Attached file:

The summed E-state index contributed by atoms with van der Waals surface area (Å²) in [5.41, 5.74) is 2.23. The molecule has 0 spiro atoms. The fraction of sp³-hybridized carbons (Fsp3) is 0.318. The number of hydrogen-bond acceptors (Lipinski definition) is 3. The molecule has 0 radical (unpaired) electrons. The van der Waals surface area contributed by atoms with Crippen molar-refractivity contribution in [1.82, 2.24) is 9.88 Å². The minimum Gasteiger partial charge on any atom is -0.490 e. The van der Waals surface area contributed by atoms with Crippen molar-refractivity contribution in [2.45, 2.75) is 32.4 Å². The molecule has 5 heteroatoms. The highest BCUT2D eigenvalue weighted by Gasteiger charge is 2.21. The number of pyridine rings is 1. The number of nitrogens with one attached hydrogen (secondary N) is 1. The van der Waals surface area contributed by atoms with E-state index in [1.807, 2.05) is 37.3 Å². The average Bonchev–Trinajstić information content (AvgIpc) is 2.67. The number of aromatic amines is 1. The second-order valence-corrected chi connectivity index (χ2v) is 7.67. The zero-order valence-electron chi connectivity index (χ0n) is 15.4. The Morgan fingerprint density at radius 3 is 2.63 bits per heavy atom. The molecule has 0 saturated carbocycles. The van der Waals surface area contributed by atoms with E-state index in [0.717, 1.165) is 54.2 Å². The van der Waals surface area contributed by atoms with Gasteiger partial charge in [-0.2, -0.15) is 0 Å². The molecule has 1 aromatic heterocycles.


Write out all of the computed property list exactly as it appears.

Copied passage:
The summed E-state index contributed by atoms with van der Waals surface area (Å²) in [5.41, 5.74) is 2.23. The molecule has 0 spiro atoms. The fraction of sp³-hybridized carbons (Fsp3) is 0.318. The number of hydrogen-bond acceptors (Lipinski definition) is 3. The molecule has 0 radical (unpaired) electrons. The van der Waals surface area contributed by atoms with Crippen molar-refractivity contribution in [1.82, 2.24) is 9.88 Å². The minimum Gasteiger partial charge on any atom is -0.490 e. The van der Waals surface area contributed by atoms with Crippen molar-refractivity contribution in [2.45, 2.75) is 32.4 Å². The molecule has 5 heteroatoms. The highest BCUT2D eigenvalue weighted by Gasteiger charge is 2.21. The number of pyridine rings is 1. The number of nitrogens with one attached hydrogen (secondary N) is 1. The van der Waals surface area contributed by atoms with E-state index in [1.807, 2.05) is 37.3 Å². The average Bonchev–Trinajstić information content (AvgIpc) is 2.67. The number of aromatic amines is 1. The second-order valence-corrected chi connectivity index (χ2v) is 7.67. The zero-order valence-electron chi connectivity index (χ0n) is 15.4. The Morgan fingerprint density at radius 3 is 2.63 bits per heavy atom. The molecule has 0 saturated carbocycles. The van der Waals surface area contributed by atoms with E-state index in [0.717, 1.165) is 54.2 Å². The van der Waals surface area contributed by atoms with Gasteiger partial charge in [-0.2, -0.15) is 0 Å². The molecule has 1 aromatic heterocycles.